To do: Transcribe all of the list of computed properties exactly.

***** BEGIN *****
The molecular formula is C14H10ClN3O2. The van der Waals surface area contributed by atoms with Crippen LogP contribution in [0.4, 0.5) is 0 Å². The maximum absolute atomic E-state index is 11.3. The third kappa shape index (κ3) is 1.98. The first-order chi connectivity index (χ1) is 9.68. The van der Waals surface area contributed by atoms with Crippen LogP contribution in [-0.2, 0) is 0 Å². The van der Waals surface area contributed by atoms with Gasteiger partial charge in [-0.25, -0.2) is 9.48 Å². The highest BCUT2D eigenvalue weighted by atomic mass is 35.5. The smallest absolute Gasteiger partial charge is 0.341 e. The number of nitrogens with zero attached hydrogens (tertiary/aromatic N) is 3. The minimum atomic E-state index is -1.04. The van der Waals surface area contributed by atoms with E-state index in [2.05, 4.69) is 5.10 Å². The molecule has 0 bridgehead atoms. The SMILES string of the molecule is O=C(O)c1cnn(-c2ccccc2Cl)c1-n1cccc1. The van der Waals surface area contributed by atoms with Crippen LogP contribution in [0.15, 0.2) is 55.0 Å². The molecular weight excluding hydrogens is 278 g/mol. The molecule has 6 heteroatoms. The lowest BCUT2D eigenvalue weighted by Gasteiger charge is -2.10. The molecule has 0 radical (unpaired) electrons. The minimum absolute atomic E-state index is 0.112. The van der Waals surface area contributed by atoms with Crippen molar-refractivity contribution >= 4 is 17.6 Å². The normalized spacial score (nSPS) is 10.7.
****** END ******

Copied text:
The molecular formula is C14H10ClN3O2. The van der Waals surface area contributed by atoms with Crippen LogP contribution in [0.4, 0.5) is 0 Å². The maximum absolute atomic E-state index is 11.3. The third kappa shape index (κ3) is 1.98. The first-order chi connectivity index (χ1) is 9.68. The van der Waals surface area contributed by atoms with Crippen LogP contribution in [-0.2, 0) is 0 Å². The van der Waals surface area contributed by atoms with Gasteiger partial charge in [-0.25, -0.2) is 9.48 Å². The highest BCUT2D eigenvalue weighted by atomic mass is 35.5. The smallest absolute Gasteiger partial charge is 0.341 e. The number of nitrogens with zero attached hydrogens (tertiary/aromatic N) is 3. The minimum atomic E-state index is -1.04. The van der Waals surface area contributed by atoms with E-state index in [2.05, 4.69) is 5.10 Å². The molecule has 0 bridgehead atoms. The SMILES string of the molecule is O=C(O)c1cnn(-c2ccccc2Cl)c1-n1cccc1. The van der Waals surface area contributed by atoms with Crippen LogP contribution in [0.15, 0.2) is 55.0 Å². The molecular weight excluding hydrogens is 278 g/mol. The molecule has 6 heteroatoms. The lowest BCUT2D eigenvalue weighted by Gasteiger charge is -2.10. The molecule has 0 radical (unpaired) electrons. The minimum absolute atomic E-state index is 0.112. The van der Waals surface area contributed by atoms with Crippen molar-refractivity contribution >= 4 is 17.6 Å². The normalized spacial score (nSPS) is 10.7.